Yeah, that’s an important modifier. I always get a kick out of Sean Lovelace’s bio when he writes reviews for us at DIAGRAM. “Sean Lovelace directs the creative program at Ball State University,” it says. It should be emphasized on our websites and brochures: creative in bold.
In the case of an essay like “Too Slow,” the brain gets to leap a lot because it’s collage. The leap in the first sentence (“If when you slept on your chest, your spine became a roof: a tortoise.”) transforms the reader into the mountain nymph, Chelone (who appears in Aesopica and the Aeneid). Chelone’s myth is a physical embodiment of this association. When she refuses to attend Zeus’s wedding and says she’d prefer to stay at home, Zeus gets vindictive and replies, “You like your home so much? I’ll fuse it onto your back.” Chelone becomes a turtle of sorts (in the essay, I call it “the ultimate un-invitation”). Biologists used to use Chelonii in their nomenclature for the order of turtles. Too, this first sentence establishes a zoomorphic (rather than anthropomorphic) precedent in the essay, imagining humans as tortoises (/houses), and not vice versa.
There are a couple things I’m keeping track of when associatively leaping:
1) Varying the modes of persuasion. I try to avoid consecutive appeals to ethos, pathos, or logos. If they are consecutive out of necessity, their proportions should be different. For example: ethos, logos, small pathos, big pathos, logos, pathos, big ethos, small ethos. Something like that.
2) Modulating the lengths of the leaps. Sometimes, it’s a cliff jump (all adrenaline). Other times, it’s a long jump (all skill). Occasionally, the leap just gets you off the escalator (all neurosis). Sometimes, it’s important not to leap at all, but to linger: to harness the vertigo of what if.
In that essay, "Too Slow Is How the Tortoise Go,” you seem to break some part of the contract with the reader, asking them to read around, through, up and down, around the essay. How do you renegotiate the contract with the reader, i.e. if they get pulled out of the text, how do you bring them back?”
I must have spent a hundred hours or more on this essay. The designers over at Fourth Genre have invested a lot of their time as well. How grateful I am! The reading is still left-to-right, top-to-bottom, so it’s intuitive in that sense. My friend Noam Dorr wrote this essay, “Ants,” which follows the contours of an ant’s abdomen, thorax, head, antennae, and legs. The screen follows as he reads. It’s a polite performance of a fairly impolite (see: acrobatic) essay.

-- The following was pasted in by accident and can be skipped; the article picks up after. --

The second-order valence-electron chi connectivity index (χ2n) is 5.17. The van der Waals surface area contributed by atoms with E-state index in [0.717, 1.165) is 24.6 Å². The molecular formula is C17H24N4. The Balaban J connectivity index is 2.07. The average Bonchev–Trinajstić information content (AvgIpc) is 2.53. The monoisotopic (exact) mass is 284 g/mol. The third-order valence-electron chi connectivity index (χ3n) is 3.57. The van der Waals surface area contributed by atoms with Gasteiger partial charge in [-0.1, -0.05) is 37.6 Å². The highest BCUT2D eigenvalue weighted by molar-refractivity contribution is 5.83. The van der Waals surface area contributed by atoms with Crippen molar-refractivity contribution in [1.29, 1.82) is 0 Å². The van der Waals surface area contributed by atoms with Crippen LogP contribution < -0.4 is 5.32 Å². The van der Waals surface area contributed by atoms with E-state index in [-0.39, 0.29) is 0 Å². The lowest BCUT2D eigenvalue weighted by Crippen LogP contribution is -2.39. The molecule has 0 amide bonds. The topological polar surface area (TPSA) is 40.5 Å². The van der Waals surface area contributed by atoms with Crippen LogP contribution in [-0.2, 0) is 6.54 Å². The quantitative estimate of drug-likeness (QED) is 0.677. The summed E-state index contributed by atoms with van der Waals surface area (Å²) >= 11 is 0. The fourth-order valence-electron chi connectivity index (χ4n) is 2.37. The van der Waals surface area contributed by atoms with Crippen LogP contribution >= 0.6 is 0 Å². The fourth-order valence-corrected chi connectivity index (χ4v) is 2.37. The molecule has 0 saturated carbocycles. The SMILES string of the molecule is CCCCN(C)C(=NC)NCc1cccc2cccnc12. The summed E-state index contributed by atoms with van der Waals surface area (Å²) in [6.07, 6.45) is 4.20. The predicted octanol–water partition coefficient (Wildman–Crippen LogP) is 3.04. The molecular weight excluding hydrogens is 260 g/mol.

My tortoise has free roam of my office, meaning as I write, he’ll appear beneath me at any moment and nibble at my toenails (he thinks they’re hibiscus petals). He has these trajectories that are inexplicable to me, but common sense to him. As I’m writing, I often get distracted by his movements. The scutes are arranged to replicate his roving. When you arrive at them, they obstruct; and when you bypass them, they become phantoms. I’d like to think that in this essay, more than the others, text and image function as a gestalt.
No way!: “The ferrets dragged lacing twine by which workmen pulled through a
telephone wire. Those first magical telephone calls of the early 1900s were made possible by industrious ferrets that rodded ducts connecting buildings’ phone lines.” Just no way.
I know! Though: these were Mutela peturius, not Mustela nigripes (the black-footed ferret).
See the difference?
“I call it Ex Isle.” Yes.
I probably have this recurring dream of “Ex Isle” because I don’t have Facebook. All my “ex-stalking” (this parlance is problematic) happens during REM.